Last night I found this blog entry by Manning’s lawyer: A Typical Day for PFC Bradley Manning. Manning has been held since May in solitary confinement, but what exactly does that mean? There’s quite a few people who have no problem with “solitary confinement” — it seems clearly better than dealing with what popular imagination thinks are typical conditions of being in prison. But for a non-violent prisoner, not yet charged let alone convicted, over allegations that do not involve violence or physical harm to others, the reasons for such treatment are completely unclear.
The totality of details in his daily routine are mind numbing when taking together (23 hours a day in the cell, no exercise but walking for that 24th hour, precisely controlled schedule, limited reading or writing, and so on), but this part of his incarceration particularly stood out:
PFC Manning is held in his cell for approximately 23 hours a day. The guards are required to check on PFC Manning every five minutes by asking him if he is okay. PFC Manning is required to respond in some affirmative manner. At night, if the guards cannot see PFC Manning clearly, because he has a blanket over his head or is curled up towards the wall, they will wake him in order to ensure he is okay.
If I understand this correctly, he hasn’t had a full night’s sleep since May. There is no reason for Manning to be on Prevention of Injury watch (the reason for the checks every five minutes) according to his lawyer. Manning has not been suicidal or tending to self-harm.
I linked to this in my last Wikileaks post, but it bears repeating: The inhumane conditions of Bradley Manning’s detention
Just by itself, the type of prolonged solitary confinement to which Manning has been subjected for many months is widely viewed around the world as highly injurious, inhumane, punitive, and arguably even a form of torture. In his widely praised March, 2009 New Yorker article — entitled “Is Long-Term Solitary Confinement Torture?” — the surgeon and journalist Atul Gawande assembled expert opinion and personal anecdotes to demonstrate that, as he put it, “all human beings experience isolation as torture.” By itself, prolonged solitary confinement routinely destroys a person’s mind and drives them into insanity. A March, 2010 article in The Journal of the American Academy of Psychiatry and the Law explains that “solitary confinement is recognized as difficult to withstand; indeed, psychological stressors such as isolation can be as clinically distressing as physical torture.”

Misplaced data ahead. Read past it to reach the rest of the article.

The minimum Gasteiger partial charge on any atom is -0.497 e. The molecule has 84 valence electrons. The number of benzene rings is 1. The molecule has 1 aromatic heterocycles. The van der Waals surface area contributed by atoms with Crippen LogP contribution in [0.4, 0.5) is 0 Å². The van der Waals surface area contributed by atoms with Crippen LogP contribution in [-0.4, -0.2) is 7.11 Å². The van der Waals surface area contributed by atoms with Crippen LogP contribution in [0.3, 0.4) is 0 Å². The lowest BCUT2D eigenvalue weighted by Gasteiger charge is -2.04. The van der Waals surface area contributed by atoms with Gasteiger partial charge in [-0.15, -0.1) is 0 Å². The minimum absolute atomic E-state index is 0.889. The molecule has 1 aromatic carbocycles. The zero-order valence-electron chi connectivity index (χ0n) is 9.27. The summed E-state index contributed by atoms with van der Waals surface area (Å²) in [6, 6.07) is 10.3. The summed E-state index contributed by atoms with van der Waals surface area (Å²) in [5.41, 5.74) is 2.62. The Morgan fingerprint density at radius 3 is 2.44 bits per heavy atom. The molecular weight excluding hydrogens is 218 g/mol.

While I understand that, again, many people disagree that solitary confinement is inhumane treatment despite emerging research (and changes to our overall treatment of prisoners will certainly not be happening overnight), there still seems no clear reason for applying this to any but intractable, violent, or suicidal convicts. Manning is none of these.
In addition, the conditions of his confinement do not appear to be standard for those who are held on similar charges, which suggests that they are related to Wikileaks and thus politically motivated (and Manning has not even been formally charged yet — which to me makes all this even more inappropriate): Bradley Manning’s Life Behind Bars
Manning’s fate will be determined over the following months. What is clear today is that he’s being held in extraordinarily harsh conditions—notably harsher than Bryan Minkyu Martin, the naval intelligence specialist who allegedly tried to sell military secrets to an undercover FBI agent, and is currently being held awaiting trial, though not in solitary confinement. Manning, who has been convicted of nothing, has spent the better part of a year incommunicado, living the life of a man convicted of a heinous crime. Coombs challenges the legality of what he says is “unlawful pretrial punishment.” He is working to lift the POI restrictions placed on his client.
Solitary confinement for a difficult, violent, convicted criminal may be one thing. But this is something else altogether — and it suggests to me that the military or the government is planning to use the conditions of his imprisonment to force Manning to testify as they wish to improve his lot. This would be an unconscionable move by the leaders of a purportedly free and democratic country.
[ETA: I want to point out, again, that Manning is subject to the Military Code and so does not have some of the same rights a civilian does. Nevertheless, under 810. ART. 10.
RESTRAINT OF PERSONS CHARGED WITH OFFENSES
Any person subject to this chapter charged with an offense under this chapter shall be ordered into arrest or confinement, as circumstances may require; but when charged only with an offense normally tried by a summary court-martial, he shall not ordinarily be placed in confinement. When any person subject to this chapter is placed in arrest or confinement prior to trial, immediate steps shall be taken to inform him of the specific wrong of which he is accused and to try him or to dismiss the charges and release him.
it seems that at the least charges should have been filed by now, if not the trial itself started.]